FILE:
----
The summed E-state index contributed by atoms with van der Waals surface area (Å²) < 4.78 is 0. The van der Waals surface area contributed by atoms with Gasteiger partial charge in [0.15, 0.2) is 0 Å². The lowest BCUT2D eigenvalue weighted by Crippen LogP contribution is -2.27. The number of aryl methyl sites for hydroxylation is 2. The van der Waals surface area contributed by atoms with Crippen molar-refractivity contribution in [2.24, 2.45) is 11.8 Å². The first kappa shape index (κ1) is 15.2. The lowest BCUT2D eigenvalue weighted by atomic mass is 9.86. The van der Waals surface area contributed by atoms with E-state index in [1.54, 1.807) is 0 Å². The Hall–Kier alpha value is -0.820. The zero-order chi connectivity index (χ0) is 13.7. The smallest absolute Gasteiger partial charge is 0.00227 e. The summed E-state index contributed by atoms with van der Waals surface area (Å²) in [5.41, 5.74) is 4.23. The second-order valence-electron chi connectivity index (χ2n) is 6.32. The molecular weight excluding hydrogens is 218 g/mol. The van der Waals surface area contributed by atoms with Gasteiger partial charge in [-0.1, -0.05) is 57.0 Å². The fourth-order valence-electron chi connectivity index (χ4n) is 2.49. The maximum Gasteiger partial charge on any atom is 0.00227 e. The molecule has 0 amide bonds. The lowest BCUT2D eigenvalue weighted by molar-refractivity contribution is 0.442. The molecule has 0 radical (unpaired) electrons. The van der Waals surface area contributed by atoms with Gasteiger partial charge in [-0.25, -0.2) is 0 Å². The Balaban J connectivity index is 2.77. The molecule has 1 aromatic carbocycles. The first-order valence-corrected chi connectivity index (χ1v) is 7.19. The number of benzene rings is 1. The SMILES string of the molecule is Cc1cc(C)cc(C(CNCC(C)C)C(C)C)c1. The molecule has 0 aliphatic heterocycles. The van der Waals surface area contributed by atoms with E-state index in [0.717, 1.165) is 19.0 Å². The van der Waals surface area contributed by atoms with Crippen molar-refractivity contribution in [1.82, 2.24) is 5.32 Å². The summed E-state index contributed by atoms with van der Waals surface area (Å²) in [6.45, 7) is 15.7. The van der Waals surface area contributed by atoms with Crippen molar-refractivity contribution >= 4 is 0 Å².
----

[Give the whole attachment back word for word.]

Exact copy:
The summed E-state index contributed by atoms with van der Waals surface area (Å²) < 4.78 is 0. The van der Waals surface area contributed by atoms with Gasteiger partial charge in [0.15, 0.2) is 0 Å². The lowest BCUT2D eigenvalue weighted by Crippen LogP contribution is -2.27. The number of aryl methyl sites for hydroxylation is 2. The van der Waals surface area contributed by atoms with Crippen molar-refractivity contribution in [2.24, 2.45) is 11.8 Å². The first kappa shape index (κ1) is 15.2. The lowest BCUT2D eigenvalue weighted by atomic mass is 9.86. The van der Waals surface area contributed by atoms with E-state index in [1.54, 1.807) is 0 Å². The Hall–Kier alpha value is -0.820. The zero-order chi connectivity index (χ0) is 13.7. The smallest absolute Gasteiger partial charge is 0.00227 e. The summed E-state index contributed by atoms with van der Waals surface area (Å²) in [5.41, 5.74) is 4.23. The second-order valence-electron chi connectivity index (χ2n) is 6.32. The molecular weight excluding hydrogens is 218 g/mol. The van der Waals surface area contributed by atoms with Gasteiger partial charge in [-0.1, -0.05) is 57.0 Å². The fourth-order valence-electron chi connectivity index (χ4n) is 2.49. The maximum Gasteiger partial charge on any atom is 0.00227 e. The molecule has 0 amide bonds. The lowest BCUT2D eigenvalue weighted by molar-refractivity contribution is 0.442. The molecule has 0 radical (unpaired) electrons. The van der Waals surface area contributed by atoms with Gasteiger partial charge in [-0.25, -0.2) is 0 Å². The Balaban J connectivity index is 2.77. The molecule has 1 aromatic carbocycles. The first-order valence-corrected chi connectivity index (χ1v) is 7.19. The number of benzene rings is 1. The SMILES string of the molecule is Cc1cc(C)cc(C(CNCC(C)C)C(C)C)c1. The molecule has 0 aliphatic heterocycles. The van der Waals surface area contributed by atoms with E-state index in [0.717, 1.165) is 19.0 Å². The van der Waals surface area contributed by atoms with Crippen molar-refractivity contribution in [1.82, 2.24) is 5.32 Å². The summed E-state index contributed by atoms with van der Waals surface area (Å²) in [6.45, 7) is 15.7. The van der Waals surface area contributed by atoms with Crippen molar-refractivity contribution >= 4 is 0 Å².